Sleeping Sickness: A Neglected Epidemic

Sometimes, epidemics don’t make headlines. That seems strange, a major health risk causing death to ripple through communities, and yet we’re more likely to hear about whats happening with the Kardashians. However, one reason why these epidemics don’t make the news: they strike isolated, poor regions of the world. They pose little risk to rich, foreign regions.
Sleeping sickness or Trypanosomiasis has been labeled a neglected infectious tropical disease by the World Health Organization (WHO) due to the lack of treatment progress in over half a century. The affected populations tend to be  remote and isolated in Sub-Saharan Africa, only encompassing small tribes and villages which are not connected by roads. The sparse infrastructure make these populations difficult to be reached by doctors, and unsuitable for housing hospitals as people wouldn’t be able to reach them. There is not much funding for drug research because pharmaceutical companies make drugs that will be profitable, and since these regions are incredibly poor, the drugs will not be profitable.  There are not big donors because people tend to care about diseases because it effects their family, friends, or community, not population they’ve never encountered or heard of. There is not much clinical attention expended on these diseases, no wealthy donors to fund the campaign or research institutes to head the efforts. This is how diseases get left behind, forgotten, and spread, fatally.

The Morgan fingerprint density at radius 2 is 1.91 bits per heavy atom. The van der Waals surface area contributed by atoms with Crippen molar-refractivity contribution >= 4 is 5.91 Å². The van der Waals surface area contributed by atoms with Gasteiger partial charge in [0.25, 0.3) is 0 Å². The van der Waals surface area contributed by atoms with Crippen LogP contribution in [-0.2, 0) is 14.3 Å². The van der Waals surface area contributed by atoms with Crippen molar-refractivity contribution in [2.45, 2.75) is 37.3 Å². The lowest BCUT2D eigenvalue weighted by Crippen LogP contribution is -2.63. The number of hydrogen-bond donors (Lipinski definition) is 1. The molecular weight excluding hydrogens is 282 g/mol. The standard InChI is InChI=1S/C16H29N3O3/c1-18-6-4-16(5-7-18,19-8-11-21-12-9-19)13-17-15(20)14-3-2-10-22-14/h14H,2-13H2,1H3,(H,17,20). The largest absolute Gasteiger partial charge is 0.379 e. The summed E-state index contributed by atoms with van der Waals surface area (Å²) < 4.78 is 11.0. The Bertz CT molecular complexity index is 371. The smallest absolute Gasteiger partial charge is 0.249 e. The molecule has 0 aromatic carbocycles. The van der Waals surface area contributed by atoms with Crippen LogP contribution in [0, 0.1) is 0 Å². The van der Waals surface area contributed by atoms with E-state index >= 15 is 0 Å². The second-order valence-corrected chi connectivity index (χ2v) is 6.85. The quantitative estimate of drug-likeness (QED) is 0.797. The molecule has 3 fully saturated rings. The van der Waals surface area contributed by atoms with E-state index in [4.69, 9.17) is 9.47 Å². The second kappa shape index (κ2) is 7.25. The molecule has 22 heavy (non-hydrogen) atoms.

What is Sleeping Sickness?

Trypanosomiasis or sleeping sickness is caused by a small parasite that is spread by tsetse fly bites. The first symptoms include fever, headaches, joint pain, and itching; symptoms that often go unnoticed or unaddressed for the underlying cause. However, once the parasite begins to effect the central nerve system, it disrupts sleep, causes brain damage, paralysis, tics, and eventually results in death. While the disease can be cured with medicine, because it effects rural parts of Sub-Saharan Africa, it often goes undiagnosed.  If it is not treated, it is fatal.

The History of Treatment

When sleeping sickness made a comeback in yet another epidemic In the 1990s, the WHO responded by making it a goal to eradicate sleeping sickness by 2020, a challenge that seemed quite ambitious at the time. The disease had not had any updates in treatment or diagnosis in 50 years.